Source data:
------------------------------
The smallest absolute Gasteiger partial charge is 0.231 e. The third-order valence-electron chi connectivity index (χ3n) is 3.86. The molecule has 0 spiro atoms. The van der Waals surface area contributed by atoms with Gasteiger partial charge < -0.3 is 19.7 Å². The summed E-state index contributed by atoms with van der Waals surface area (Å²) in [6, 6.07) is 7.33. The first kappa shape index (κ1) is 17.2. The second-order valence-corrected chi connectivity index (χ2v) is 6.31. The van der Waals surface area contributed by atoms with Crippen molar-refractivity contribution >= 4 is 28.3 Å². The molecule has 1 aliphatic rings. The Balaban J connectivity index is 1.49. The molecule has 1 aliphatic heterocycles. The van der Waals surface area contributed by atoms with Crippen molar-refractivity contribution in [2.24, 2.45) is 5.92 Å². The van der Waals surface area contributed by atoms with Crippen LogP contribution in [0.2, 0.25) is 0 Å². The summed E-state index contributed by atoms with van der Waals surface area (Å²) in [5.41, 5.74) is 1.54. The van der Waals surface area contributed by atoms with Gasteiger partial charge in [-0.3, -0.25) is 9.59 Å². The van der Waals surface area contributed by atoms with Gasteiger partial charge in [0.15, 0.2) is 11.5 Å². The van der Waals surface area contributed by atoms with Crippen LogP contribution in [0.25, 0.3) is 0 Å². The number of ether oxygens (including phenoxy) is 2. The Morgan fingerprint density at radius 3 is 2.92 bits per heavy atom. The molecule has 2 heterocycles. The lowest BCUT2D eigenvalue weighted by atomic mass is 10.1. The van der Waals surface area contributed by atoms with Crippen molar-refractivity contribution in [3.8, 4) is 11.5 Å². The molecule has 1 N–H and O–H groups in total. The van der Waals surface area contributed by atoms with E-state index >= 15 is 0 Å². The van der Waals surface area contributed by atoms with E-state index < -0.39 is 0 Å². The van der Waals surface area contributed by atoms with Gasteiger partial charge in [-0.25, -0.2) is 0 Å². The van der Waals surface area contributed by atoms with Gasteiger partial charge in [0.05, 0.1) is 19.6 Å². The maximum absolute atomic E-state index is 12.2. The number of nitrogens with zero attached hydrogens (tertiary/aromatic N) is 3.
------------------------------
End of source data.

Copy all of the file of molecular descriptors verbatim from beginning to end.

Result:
The smallest absolute Gasteiger partial charge is 0.231 e. The third-order valence-electron chi connectivity index (χ3n) is 3.86. The molecule has 0 spiro atoms. The van der Waals surface area contributed by atoms with Gasteiger partial charge < -0.3 is 19.7 Å². The summed E-state index contributed by atoms with van der Waals surface area (Å²) in [6, 6.07) is 7.33. The first kappa shape index (κ1) is 17.2. The second-order valence-corrected chi connectivity index (χ2v) is 6.31. The van der Waals surface area contributed by atoms with Crippen molar-refractivity contribution >= 4 is 28.3 Å². The molecule has 1 aliphatic rings. The Balaban J connectivity index is 1.49. The molecule has 1 aliphatic heterocycles. The van der Waals surface area contributed by atoms with Crippen molar-refractivity contribution in [2.24, 2.45) is 5.92 Å². The van der Waals surface area contributed by atoms with Crippen LogP contribution in [0.2, 0.25) is 0 Å². The summed E-state index contributed by atoms with van der Waals surface area (Å²) in [5.41, 5.74) is 1.54. The van der Waals surface area contributed by atoms with Gasteiger partial charge in [-0.3, -0.25) is 9.59 Å². The van der Waals surface area contributed by atoms with Gasteiger partial charge in [0.15, 0.2) is 11.5 Å². The van der Waals surface area contributed by atoms with Crippen LogP contribution in [0.25, 0.3) is 0 Å². The number of ether oxygens (including phenoxy) is 2. The Morgan fingerprint density at radius 3 is 2.92 bits per heavy atom. The molecule has 2 heterocycles. The lowest BCUT2D eigenvalue weighted by atomic mass is 10.1. The van der Waals surface area contributed by atoms with Crippen molar-refractivity contribution in [3.8, 4) is 11.5 Å². The molecule has 1 N–H and O–H groups in total. The van der Waals surface area contributed by atoms with E-state index >= 15 is 0 Å². The van der Waals surface area contributed by atoms with E-state index < -0.39 is 0 Å². The van der Waals surface area contributed by atoms with Gasteiger partial charge in [-0.25, -0.2) is 0 Å². The van der Waals surface area contributed by atoms with Gasteiger partial charge in [0.05, 0.1) is 19.6 Å². The maximum absolute atomic E-state index is 12.2. The number of nitrogens with zero attached hydrogens (tertiary/aromatic N) is 3.